Even after shields and full armour were no longer an essential part of military equipment, right-hand use was still enforced until quite recently, and to important people as well as ordinary ones - it happened to George VI, father of the present Queen of England. Most swords with complex hilts, such as swept-hilt rapiers and some styles of basket-hilt broadsword, are assymetrical and constructed for right handers. Here’s my schiavona…

imageimage

It can be held left-handed, but using it with the proper thumb-ring grip, and getting maximum protection from the basket, is right-handed only. (More here.) Some historical examples of left-hand hilts do exist, but they’re rare, and fencing masters had the same “learn to use your right hand” bias as tourney organisers, teachers and almost everyone else. Right-handers were dextrous, but left-handers were sinister, etc., etc.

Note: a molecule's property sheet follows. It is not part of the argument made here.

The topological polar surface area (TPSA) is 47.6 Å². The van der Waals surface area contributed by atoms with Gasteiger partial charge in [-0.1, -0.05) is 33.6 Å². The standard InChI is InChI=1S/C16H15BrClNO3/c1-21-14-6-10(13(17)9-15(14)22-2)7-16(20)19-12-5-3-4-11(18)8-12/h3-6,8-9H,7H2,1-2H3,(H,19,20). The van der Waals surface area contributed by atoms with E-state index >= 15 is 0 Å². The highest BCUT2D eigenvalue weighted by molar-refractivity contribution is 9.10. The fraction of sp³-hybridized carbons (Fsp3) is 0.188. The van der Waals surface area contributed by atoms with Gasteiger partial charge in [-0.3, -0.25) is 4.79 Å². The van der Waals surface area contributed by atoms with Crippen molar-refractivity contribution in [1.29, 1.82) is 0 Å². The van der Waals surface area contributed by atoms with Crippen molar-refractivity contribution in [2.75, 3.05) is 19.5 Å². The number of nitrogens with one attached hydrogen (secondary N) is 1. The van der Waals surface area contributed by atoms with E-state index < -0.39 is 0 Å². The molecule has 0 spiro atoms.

However, several predominantly left-handed families did turn their handedness into advantage, among them the Kerrs / Carrs, a notorious Reiver family along the England-Scotland Borders, by building their fortress staircases with a spiral the other way to the OP image.

image

This would seem to be a bad idea, since the attackers (coming upstairs) no longer have their right arms cramped against the centre pillar - however it worked in the Kerrs’ favour because they were used to this mirror-image of reality while nobody else was, and the defender retreating up the spiral had that pillar guarding his right side, while the attacker had to reach out around it…